Gene Wilder, the comedic actor and director who died Monday at the age of 83, had the qualities of a good character actor: an idiosyncratic voice, a mop of curly hair, and a familiarly quirky manner. But somehow, he became a star in a string of successful comedies in the 1970s and 1980s, including Blazing Saddles, Young Frankenstein, Willy Wonka and the Chocolate Factory, Silver Streak, and Stir Crazy.

What made Wilder stand out, I think, were his wide and expressive eyes. They drew you in and made you want to keep watching him. Wilder's eyes alone masterfully communicated shock, fear, calm, thoughtfulness, frustration, and simmering rage—sometimes all in the same scene. They could convey both sweet sadness and maniacal neurosis. It's through his eyes that Wilder could be, as Sonny Bunch puts it, an "endearing menace."

At the New York Post, Kyle Smith has the comprehensive take on Wilder's dual nature, his ability to balance the "calm" and the "crazy." Here's an excerpt:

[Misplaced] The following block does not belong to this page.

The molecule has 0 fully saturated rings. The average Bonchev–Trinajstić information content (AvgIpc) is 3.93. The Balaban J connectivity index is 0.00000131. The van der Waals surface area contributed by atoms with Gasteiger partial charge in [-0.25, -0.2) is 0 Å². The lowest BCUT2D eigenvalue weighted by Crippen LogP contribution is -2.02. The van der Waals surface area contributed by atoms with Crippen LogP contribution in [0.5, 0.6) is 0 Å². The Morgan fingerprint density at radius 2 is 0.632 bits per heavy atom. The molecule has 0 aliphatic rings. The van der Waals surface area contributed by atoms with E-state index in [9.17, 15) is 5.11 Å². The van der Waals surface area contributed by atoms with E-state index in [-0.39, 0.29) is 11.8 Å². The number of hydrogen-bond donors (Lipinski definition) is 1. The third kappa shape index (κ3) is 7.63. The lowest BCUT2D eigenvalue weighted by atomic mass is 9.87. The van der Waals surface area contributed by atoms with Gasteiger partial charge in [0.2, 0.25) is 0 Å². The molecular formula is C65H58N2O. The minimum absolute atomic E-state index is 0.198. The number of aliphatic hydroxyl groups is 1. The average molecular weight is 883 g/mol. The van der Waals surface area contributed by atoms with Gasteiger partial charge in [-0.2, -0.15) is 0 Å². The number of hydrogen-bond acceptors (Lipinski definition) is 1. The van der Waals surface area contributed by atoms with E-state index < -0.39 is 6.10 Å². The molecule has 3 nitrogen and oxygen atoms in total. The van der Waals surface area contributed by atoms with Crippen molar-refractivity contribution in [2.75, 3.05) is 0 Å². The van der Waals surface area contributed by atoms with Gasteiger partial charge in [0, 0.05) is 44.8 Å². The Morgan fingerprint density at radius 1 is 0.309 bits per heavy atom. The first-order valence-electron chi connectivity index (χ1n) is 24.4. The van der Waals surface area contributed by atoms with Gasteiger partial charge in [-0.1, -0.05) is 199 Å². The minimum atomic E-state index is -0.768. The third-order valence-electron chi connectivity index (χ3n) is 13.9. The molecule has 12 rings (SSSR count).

In the mid-1970s, my favorite actor, and probably the country's leading comic performer, was Gene Wilder. In 1974, both "Blazing Saddles" and "Young Frankenstein" were huge hits, setting up Wilder for an improbable run of pictures built around his odd blend of talents. His face should have doomed him to be a character actor, but his attention-capturing facility became too great to shunt off to a side part. A Jew from Milwaukee, Wilder could alternate deadpan Midwestern placidity (in "Blazing Saddles" he was a locus of stability) with babbling mad-scientist mania (the title role in the "Frankenstein" spoof). Not knowing which way Wilder would tip — Repression or eruption? The whimper or the roar? — was what made him so funny.

Read the whole thing here.